B of A Called a "Bros Club:" A Bank of America executive has filed a discrimination suit against her employer in which she described the company as a "bros club" that allows egregious pay discrepancies between men and women. Megan Messina, a managing director in the structured credit products division, also said B of A tried to push her out when she raised allegations of improper behavior that harmed clients.
Democrats Seek Fed Diversity: A letter to Federal Reserve Chair Janet Yellen signed by 11 senators and 116 representatives calls for improved diversity inside the "overwhelmingly and disproportionately white and male" central bank. It also urges higher priority in securing full employment for minorities as an economic goal. All of the signatories are Democrats and include Sens. Elizabeth Warren of Massachusetts, Bernie Sanders of Vermont and Kirsten Gillibrand of New York.
Goldman Swaps Leaders at its Bank … : Goldman Sachs is making some leadership changes at its online banking unit. Esta Stecher, the CEO of GS Bank USA, will become it nonexecutive chairman instead. Stephen Scherr will succeed Stecher as the CEO. Scherr also will retain his job as Goldman Sachs' chief strategy officer.
… And Is a Laggard in Female Leadership Overall: Women make up about 21% of senior officials at Goldman Sachs, and about 37% of the U.S. staff overall, according to a company report. The national average for female senior officials in the finance and insurance sector is 29%. In the midlevel ranks, women make up 26% of Goldman employees compared to the national average of 48%. (You may recall that, in November, Goldman said a quarter of the 425 people promoted to managing director were women, the highest percentage in the firm's history.)
Patience Will Pay Off: Some institutional investors are willing to place bets on struggling banks at a time when others are planning their exit strategies. But they need to be patient, says Jan Hollar, who came out of retirement to be chief executive of HCSB Financial in Loris, S.C. A bank's recovery "doesn't happen overnight just because you got a wire of capital," she says. "It takes a while to change expectations." The long-struggling HCSB recently got an infusion of new capital led by Castle Creek and brought on new executives like Hollar, who is optimistic about its prospects. "This bank's problem was its capital, not its ability to be profitable going forward," Hollar says.
Mix, Mingle, Mentor in Chicago: Kim Butler Hegedus, a managing director at The PrivateBank in Chicago, has created an informal mentoring group for women in banking and finance called Financial Executive Women. Is there really a need? Hegedus says there is. "I still go to meetings where I'm the only female in a group of 30 men," she says. She got the idea for the group when a female job candidate asked her how she has survived the industry for as long as she has. The group has about 16 members so far, split evenly between experienced professionals and younger mentees.
Fifth Third Bancorp has hired Citigroup's Melissa Stevens to the newly created position of chief digital officer and head of omnichannel banking. Stevens was most recently chief operating officer for the Citi FinTech unit.
Regions Financial in Birmingham, Ala., has appointed Kate Randall Danella to lead its private wealth management group. Danella joined the bank last year in a wealth-management-related strategy role.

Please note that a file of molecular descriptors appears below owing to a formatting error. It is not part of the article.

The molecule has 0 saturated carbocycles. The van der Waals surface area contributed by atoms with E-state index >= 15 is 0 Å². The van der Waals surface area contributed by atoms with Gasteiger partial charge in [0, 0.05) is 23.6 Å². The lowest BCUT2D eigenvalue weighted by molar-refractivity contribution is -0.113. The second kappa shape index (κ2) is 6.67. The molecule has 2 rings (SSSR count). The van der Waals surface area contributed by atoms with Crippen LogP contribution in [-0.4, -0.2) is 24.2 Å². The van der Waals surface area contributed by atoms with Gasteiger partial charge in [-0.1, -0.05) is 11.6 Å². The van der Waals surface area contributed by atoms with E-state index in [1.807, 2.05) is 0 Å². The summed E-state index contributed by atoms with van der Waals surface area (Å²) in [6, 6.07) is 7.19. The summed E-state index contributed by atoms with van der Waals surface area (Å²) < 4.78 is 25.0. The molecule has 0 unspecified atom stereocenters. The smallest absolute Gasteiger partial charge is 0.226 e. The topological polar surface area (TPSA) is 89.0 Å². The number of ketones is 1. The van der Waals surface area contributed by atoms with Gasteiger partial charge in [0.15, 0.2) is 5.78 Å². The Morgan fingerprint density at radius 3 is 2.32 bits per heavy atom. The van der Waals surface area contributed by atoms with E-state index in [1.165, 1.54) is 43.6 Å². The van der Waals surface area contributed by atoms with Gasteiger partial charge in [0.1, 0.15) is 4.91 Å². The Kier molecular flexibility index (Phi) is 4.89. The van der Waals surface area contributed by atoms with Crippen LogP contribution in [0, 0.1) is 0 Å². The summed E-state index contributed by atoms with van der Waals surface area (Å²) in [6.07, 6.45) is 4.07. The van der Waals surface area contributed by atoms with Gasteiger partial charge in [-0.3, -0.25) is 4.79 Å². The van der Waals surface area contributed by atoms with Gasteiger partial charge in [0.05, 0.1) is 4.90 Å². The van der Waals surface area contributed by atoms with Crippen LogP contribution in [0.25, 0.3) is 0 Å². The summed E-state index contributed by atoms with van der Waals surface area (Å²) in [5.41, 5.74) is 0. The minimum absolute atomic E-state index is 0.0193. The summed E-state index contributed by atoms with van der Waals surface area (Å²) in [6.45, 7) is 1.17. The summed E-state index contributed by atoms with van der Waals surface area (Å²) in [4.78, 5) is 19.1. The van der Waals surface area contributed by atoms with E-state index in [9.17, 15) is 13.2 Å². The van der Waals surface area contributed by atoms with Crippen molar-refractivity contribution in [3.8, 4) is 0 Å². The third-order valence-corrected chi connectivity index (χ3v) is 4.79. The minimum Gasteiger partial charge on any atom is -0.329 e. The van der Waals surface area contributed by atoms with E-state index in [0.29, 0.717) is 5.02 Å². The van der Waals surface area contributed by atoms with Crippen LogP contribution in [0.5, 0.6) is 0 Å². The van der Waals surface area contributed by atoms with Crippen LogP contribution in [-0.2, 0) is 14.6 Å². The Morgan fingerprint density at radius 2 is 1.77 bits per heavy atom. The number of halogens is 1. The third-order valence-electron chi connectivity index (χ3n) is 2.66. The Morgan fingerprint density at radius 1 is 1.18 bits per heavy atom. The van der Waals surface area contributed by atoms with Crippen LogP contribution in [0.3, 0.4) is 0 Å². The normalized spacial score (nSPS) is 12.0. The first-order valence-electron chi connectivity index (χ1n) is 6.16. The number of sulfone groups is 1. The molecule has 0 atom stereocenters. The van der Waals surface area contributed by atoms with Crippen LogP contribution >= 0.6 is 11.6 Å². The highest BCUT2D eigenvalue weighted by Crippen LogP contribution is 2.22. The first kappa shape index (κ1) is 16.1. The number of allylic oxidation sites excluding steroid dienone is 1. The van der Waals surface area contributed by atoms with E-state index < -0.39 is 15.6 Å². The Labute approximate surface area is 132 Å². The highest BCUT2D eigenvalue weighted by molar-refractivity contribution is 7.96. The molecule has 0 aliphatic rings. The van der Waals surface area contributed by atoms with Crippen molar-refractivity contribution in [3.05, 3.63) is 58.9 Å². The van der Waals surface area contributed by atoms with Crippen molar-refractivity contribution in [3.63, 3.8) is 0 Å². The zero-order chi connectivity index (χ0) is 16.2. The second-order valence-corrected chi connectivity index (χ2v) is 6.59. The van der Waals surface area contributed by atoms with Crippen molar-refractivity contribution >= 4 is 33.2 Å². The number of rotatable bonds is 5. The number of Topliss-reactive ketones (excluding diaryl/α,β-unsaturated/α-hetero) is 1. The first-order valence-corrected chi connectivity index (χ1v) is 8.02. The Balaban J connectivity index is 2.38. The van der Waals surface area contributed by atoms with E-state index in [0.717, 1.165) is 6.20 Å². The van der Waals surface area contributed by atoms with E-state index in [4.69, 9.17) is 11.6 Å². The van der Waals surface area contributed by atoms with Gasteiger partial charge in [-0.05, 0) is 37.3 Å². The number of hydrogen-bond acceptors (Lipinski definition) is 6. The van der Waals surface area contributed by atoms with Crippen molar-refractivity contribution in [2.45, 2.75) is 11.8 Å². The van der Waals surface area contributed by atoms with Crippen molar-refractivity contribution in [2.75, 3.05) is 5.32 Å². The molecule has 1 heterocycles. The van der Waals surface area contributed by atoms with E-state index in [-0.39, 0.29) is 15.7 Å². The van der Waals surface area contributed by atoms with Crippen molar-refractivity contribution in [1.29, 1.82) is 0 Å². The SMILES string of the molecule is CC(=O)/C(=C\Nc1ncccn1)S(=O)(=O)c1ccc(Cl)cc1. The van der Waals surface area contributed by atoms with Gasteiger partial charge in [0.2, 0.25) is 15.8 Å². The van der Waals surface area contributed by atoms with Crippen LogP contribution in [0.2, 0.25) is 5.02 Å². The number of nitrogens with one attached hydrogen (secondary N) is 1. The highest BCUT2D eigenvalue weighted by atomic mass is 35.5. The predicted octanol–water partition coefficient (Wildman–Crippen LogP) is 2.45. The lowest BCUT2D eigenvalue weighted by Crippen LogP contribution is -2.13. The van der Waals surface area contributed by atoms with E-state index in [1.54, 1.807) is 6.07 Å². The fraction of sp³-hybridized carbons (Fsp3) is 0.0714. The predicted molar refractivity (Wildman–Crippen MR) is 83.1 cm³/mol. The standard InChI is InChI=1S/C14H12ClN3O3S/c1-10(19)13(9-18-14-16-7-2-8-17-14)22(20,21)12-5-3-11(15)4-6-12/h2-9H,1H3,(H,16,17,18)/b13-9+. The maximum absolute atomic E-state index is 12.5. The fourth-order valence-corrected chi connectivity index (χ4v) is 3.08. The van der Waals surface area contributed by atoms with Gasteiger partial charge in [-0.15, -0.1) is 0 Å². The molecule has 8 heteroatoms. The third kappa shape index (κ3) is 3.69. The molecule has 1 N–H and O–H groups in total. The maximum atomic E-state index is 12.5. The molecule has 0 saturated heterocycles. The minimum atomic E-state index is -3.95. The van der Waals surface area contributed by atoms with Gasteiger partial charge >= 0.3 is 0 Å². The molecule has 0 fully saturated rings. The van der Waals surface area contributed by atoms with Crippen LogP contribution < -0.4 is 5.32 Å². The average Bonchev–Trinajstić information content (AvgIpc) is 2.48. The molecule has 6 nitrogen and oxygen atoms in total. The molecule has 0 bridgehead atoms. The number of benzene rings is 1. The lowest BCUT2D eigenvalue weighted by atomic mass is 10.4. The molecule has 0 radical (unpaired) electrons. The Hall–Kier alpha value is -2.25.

Louise Walker, the president and CEO of First Northern Bank in Dixon, Calif., has become chair of the California Bankers Association for the 2016-17 term.
In Case You Missed It
Culture Gurus: Umpqua Bank in Portland, Ore., Bell State Bank & Trust in Fargo, N.D., and online lender Kabbage all have chief culture officers charged with keeping employees engaged and creating a positive workplace environment. Umpqua's Marty Dickinson says the bank considers its culture to be a point of differentiation, and executives at the other companies echoed her point of view, saying it makes sense to have someone dedicated to overseeing such an important aspect of the business.
Executive Pay Rank: Leaving Wall Street for Silicon Valley is working out well for Ruth Porat. The former Morgan Stanley chief financial officer is now the second-most highly paid female executive in the country, according to the Bloomberg Pay Index. The index lists 17 women among the 200 top-paid executives at companies that trade on U.S. exchanges. The top-paid woman is Safra Catz, co-CEO of Oracle, who received $56.9 million and $10.5 million in special equity awards. No. 2 Porat, now the CFO of Google's Alphabet, received $41.1 million in awarded compensation, including a $5 million sign-on bonus. GM CEO Mary Barra was third with $36.3 million awarded pay.
The Stubborn Pay Gap: The Wall Street Journal examined 446 occupations and found women in "elite" jobs show the widest earnings gaps when compared with their male counterparts. Half of the 10 major occupation groups where women's earnings lagged were in finance. Among personal financial advisers, men made about $100,000 while women made just $62,000, the research showed. While some of the gender pay gap can be attributed to factors such as women taking time off to raise children, researchers said about one-third of the gap can't be explained so easily and could be indicative of discrimination. The gap has become a big issue in corporate boardrooms, state capitols and the 2016 presidential campaign.
The application period for our Most Powerful Women in Banking and Finance program is now open, but the submission deadline is approaching.